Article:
April 1, 2019
The world is bubbling with talk of 5G networks. Experts say that this next generation of wireless communication technology will come with lower latency, faster data rates and an explosion of connected devices.
Engineers will need to completely redesign antenna arrays so they can handle the increased bandwidth of 5G networks.
A 3D polar plot of an antenna created using HFSS
At the end of the design process, engineers will have a steerable antenna array with a boosted, focused gain and minimal return loss and side lobe levels.
The first step to creating an antenna array for 5G applications is to come up with an antenna unit template using the HFSS Antenna Toolkit. This antenna unit will define a single section that will eventually be duplicated into an array of antennas — hence antenna array.
The HFSS Antenna Toolkit provides engineers with an antenna unit for their array designs.
Engineers need to choose an antenna family from the tool kit’s library. They then need to input the operating frequency and the properties of the antenna’s substrate.
A few minutes later, the toolkit will supply the engineer with the starting geometry of the antenna unit. HFSS will also calculate the antenna unit’s gain and return loss.
Once engineers have an antenna unit, the next step is to bring it into a periodic array. Placing the unit into an array of duplicates will help boost the gain.
In the first step, the antenna unit was assessed on its own. Now the process is repeated with a periodic element of an infinite antenna array.
Engineers will notice that properties like the gain, return loss, side lobe and beam steering are all affected by the proximity of the other antennas in the array. By changing the orientation of the antennas, engineers can optimize these properties.
Once an optimal antenna array orientation is selected, engineers can define the array factor which modifies the infinite array into an idealized finite array.
This menu is used to set up the antenna array.
In this example a 16 by 16 square antenna array is simulated.
Engineers need more than idealized models to design 5G antenna arrays. As a result, the next step is to build a simulation that better describes how the antenna’s units interact with each other and the edge of the array.
The mesh of a single antenna unit is stitched together with adjacent
antenna units within the array geometry.
This simulation is done using the domain decomposition method (DDM). DDM replicates the mesh of a single element and applies it to the geometry defined in the second step. The borders of each mesh are stitched together with adjacent meshes so engineers can assess the coupling of nearby antenna array units.
For those with access to high-performance computing (HPC), DDM is able to distribute the computational loads of each antenna unit mesh so they are solved in parallel using multiple cores.
Once the mesh is created, HFSS can be used to assess and optimize the antenna’s gain, return loss, side lobe and beam steering with more accuracy than in step 2.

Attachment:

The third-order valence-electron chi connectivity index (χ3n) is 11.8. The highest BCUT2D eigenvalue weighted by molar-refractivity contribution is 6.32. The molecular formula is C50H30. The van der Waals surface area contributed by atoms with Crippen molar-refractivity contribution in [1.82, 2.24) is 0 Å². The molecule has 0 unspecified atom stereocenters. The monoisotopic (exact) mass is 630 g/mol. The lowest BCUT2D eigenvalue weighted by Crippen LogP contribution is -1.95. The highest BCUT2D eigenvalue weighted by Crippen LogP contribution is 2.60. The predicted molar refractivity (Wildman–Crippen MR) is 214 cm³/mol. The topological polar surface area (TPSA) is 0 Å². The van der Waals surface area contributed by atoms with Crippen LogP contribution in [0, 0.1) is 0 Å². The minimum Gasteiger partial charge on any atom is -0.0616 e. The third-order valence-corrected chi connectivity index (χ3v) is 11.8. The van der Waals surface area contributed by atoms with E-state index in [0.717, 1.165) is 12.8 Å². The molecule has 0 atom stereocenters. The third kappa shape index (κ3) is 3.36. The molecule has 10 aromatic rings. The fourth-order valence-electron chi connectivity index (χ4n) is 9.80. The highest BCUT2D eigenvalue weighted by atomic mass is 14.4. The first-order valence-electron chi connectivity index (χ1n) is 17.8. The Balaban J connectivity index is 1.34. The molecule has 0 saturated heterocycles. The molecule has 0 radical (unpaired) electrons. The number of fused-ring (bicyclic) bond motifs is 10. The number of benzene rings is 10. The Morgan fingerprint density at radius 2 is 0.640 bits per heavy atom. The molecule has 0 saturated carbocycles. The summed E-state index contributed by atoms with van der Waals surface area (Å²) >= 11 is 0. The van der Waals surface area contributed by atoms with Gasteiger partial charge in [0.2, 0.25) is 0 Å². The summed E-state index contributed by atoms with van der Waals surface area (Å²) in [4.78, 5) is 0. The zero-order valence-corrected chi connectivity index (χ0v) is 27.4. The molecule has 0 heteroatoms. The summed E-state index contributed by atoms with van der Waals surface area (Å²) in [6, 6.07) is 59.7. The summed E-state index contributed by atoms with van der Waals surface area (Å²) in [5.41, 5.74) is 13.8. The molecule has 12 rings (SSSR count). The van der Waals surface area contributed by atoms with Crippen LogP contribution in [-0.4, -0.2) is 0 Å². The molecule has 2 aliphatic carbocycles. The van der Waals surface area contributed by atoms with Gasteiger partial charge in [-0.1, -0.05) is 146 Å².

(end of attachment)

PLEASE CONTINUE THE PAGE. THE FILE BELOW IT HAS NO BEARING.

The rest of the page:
An antenna is of little use if engineers can’t control where the signal goes. These engineers can use HFSS’ Finite Array Beam Angle Calculator to determine the phase shifts needed to steer the beam to a specific direction based on the signal frequency and scan/phase angles. These angles will be used to position the array in spherical coordinates.
The finite array beam angle calculator
The calculator determines the relationship between the antennas in the array and the specific scan angles of the beam, based on the mesh created in the third step.
The next step is to design how power will be distributed across the array.
Engineers first need to decide on a target phase relationship and amplitude. They then design and iterate the power feed network, within HFSS, until they achieve this goal.
As the engineers iterate the antenna array’s power distribution circuit, they can see how each iteration affects the amplitude and phase relationship.
Once they have hooked up each array and optimized the setup, they can start to connect all their work together into one simulation.
An antenna array’s power feed network
Now engineers are able to hook up the finite element model (created in the third step) with the beam angle calculations (of the fourth step) and the power feed network (of the fifth step).
Phase shifters are also added to control the signal. The phase shifters are selected from a library of components based on the phase angles calculated in the fourth step.
Next, engineers can perform a linear network analysis (LNA) to assess the return loss for this nearly completed simulation.
Engineers now need to push the excitation results from the LNA into HFSS. In other words, the mismatch of losses from the feed network are passed to HFSS as magnitude and phase values. The results are then plotted as a system gain.
A realistic representation of an antenna array’s system gain
This gain is a more realistic reflection the antenna’s performance in all directions.
The final step is to evaluate the performance of the antenna design within the context of its environment.
System level simulation tests the ability of the antenna to send and
receive signals within a city block.
To do this, they have to perform a system level study using HFSS shooting and bouncing ray (SBR) technology. This study tests the antenna’s ability to send and receive signals within a large environment — such as a city block.
To learn more, download the white paper, How to Design Base Station (or Microcell) Antenna Arrays for 5G Wireless Networks.
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